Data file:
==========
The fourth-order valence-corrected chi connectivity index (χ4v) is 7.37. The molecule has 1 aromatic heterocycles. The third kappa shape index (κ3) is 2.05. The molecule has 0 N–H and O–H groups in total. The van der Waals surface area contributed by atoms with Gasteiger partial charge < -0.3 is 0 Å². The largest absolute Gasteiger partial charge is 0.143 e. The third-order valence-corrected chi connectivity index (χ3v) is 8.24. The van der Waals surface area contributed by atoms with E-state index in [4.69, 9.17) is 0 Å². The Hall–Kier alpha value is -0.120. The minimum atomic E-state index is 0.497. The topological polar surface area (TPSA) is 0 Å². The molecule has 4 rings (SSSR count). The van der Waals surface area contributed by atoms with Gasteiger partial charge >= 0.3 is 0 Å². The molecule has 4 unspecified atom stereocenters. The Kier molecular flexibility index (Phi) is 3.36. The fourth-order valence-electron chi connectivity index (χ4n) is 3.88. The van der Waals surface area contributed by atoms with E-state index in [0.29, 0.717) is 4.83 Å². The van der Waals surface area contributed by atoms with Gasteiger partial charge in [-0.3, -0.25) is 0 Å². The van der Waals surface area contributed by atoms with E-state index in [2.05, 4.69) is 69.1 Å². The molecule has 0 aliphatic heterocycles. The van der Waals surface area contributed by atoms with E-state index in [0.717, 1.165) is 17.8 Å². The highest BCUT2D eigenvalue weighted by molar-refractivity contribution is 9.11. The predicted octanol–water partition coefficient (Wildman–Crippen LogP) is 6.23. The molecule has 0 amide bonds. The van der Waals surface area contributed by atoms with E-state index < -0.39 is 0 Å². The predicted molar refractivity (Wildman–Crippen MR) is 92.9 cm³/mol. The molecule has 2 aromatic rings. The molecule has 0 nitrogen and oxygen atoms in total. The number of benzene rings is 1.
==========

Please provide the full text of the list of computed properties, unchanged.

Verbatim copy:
The fourth-order valence-corrected chi connectivity index (χ4v) is 7.37. The molecule has 1 aromatic heterocycles. The third kappa shape index (κ3) is 2.05. The molecule has 0 N–H and O–H groups in total. The van der Waals surface area contributed by atoms with Gasteiger partial charge < -0.3 is 0 Å². The largest absolute Gasteiger partial charge is 0.143 e. The third-order valence-corrected chi connectivity index (χ3v) is 8.24. The van der Waals surface area contributed by atoms with E-state index in [4.69, 9.17) is 0 Å². The Hall–Kier alpha value is -0.120. The minimum atomic E-state index is 0.497. The topological polar surface area (TPSA) is 0 Å². The molecule has 4 rings (SSSR count). The van der Waals surface area contributed by atoms with Gasteiger partial charge >= 0.3 is 0 Å². The molecule has 4 unspecified atom stereocenters. The Kier molecular flexibility index (Phi) is 3.36. The fourth-order valence-electron chi connectivity index (χ4n) is 3.88. The van der Waals surface area contributed by atoms with E-state index in [0.29, 0.717) is 4.83 Å². The van der Waals surface area contributed by atoms with Gasteiger partial charge in [-0.3, -0.25) is 0 Å². The van der Waals surface area contributed by atoms with E-state index in [2.05, 4.69) is 69.1 Å². The molecule has 0 aliphatic heterocycles. The van der Waals surface area contributed by atoms with E-state index in [0.717, 1.165) is 17.8 Å². The highest BCUT2D eigenvalue weighted by molar-refractivity contribution is 9.11. The predicted octanol–water partition coefficient (Wildman–Crippen LogP) is 6.23. The molecule has 0 amide bonds. The van der Waals surface area contributed by atoms with E-state index < -0.39 is 0 Å². The predicted molar refractivity (Wildman–Crippen MR) is 92.9 cm³/mol. The molecule has 2 aromatic rings. The molecule has 0 nitrogen and oxygen atoms in total. The number of benzene rings is 1.